Panthera tigris
Population size
Life Span
10-15 years
Top speed
km/h mph 
kg lbs 
cm inch 

The tiger (Panthera tigris) is the largest living cat species and a member of the genus Panthera. It is among the most recognizable and popular of the world's charismatic megafauna. It featured prominently in the ancient mythology and folklore of cultures throughout its historic range and continues to be depicted in modern films and literature, appearing on many flags, coats of arms, and as mascots for sporting teams. The tiger is the national animal of India, Bangladesh, Malaysia and South Korea.


The coat of tigers is a reddish-orange coat and there are vertical black stripes on the shoulders and flanks that vary in size, spacing, and length. Some subspecies have fur that is paler, some being almost completely white with either dark brown or black stripes along their flanks and shoulders. The muzzle, throat, chest, belly, and underside of the limbs are white or light. Above the eyes, of these beautiful animals, there is a white color that extends to the cheeks. On the back of their ears, there is a white spot. Their tail is reddish-orange in color and ringed by several dark bands.




Tigers live in South Asia and Southeast Asia, and also the Russian Far East and China. They inhabit pine and temperate broadleaf and mixed forests, where riparian forests provide food and water. On the Indian subcontinent, these animals live mainly in tropical and subtropical moist broadleaf forests, moist evergreen forests, tropical dry forests, and the swamp forests of the Sundarbans. Tigers can also range from lowland peat swamp forests to rugged montane forests and tall grass jungles.

Tiger habitat map

Climate zones

Tiger habitat map

Habits and Lifestyle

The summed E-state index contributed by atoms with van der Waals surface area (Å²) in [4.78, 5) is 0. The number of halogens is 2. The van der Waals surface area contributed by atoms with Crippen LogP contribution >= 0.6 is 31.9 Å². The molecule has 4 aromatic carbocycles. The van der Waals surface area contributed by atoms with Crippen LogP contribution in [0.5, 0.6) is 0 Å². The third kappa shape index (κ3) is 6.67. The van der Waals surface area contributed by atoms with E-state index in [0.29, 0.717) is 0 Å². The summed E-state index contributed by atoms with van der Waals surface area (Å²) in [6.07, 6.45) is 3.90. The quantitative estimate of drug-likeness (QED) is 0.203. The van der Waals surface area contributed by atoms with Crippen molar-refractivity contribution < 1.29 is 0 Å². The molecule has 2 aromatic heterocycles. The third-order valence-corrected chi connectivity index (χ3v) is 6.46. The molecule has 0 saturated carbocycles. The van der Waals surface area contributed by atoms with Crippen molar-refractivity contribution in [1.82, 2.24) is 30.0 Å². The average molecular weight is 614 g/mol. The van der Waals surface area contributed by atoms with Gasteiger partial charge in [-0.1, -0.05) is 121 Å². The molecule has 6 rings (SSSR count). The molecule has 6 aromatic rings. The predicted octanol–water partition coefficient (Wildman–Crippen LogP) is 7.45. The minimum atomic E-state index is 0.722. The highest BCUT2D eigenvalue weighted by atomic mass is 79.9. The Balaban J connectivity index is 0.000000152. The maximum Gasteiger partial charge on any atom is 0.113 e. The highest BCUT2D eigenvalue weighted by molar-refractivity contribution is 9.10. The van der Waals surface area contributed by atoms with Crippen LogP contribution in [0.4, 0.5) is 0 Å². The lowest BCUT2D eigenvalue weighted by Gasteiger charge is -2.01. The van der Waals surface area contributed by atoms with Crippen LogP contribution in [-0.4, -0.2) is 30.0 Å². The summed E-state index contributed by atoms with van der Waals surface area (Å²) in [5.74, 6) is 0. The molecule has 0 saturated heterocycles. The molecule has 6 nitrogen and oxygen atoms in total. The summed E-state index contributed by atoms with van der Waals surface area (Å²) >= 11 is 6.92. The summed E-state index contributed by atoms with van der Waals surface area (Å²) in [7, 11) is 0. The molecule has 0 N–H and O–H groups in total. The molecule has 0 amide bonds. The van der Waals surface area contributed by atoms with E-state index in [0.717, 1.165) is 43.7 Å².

Tigers are solitary animals, except during the mating season and when the females give birth. They like to be mostly alone, roaming their huge territories in search of food. They mark their territories with secretions and scratch marks on trees. Resident adults of either sex generally confine their movements to their home ranges, within which they satisfy their needs and those of their growing cubs. Individuals sharing the same area are aware of each other's movements and activities. Territory disputes are usually solved by intimidation rather than outright violence. Once dominance has been established, a male may tolerate a subordinate within his range, as long as they do not live in too close quarters. Tigers are most active during the night when their prey is most active. They can, however, be active at any time. They prefer to hunt within dense vegetation, using routes where they are able to move quietly. They knock prey onto the ground with the weight of their body and kill their catch by biting their neck. They are very good swimmers and often bathe in ponds, lakes, and rivers, thus keeping cool in the heat of the day; they can even kill prey while swimming. Tigers communicate through facial expressions and vocally. The most common facial expression includes the "defense threat", where an individual bares its teeth, and flattens its ears and its pupils enlarge. Like other members of their family, tigers roar, particularly in aggressive situations, during the mating season, or when making a kill. They will also chuff which is a soft, low-frequency snorting similar to purring in smaller cats. Other vocal communications include grunts, woofs, snarls, miaows, hisses, and growls.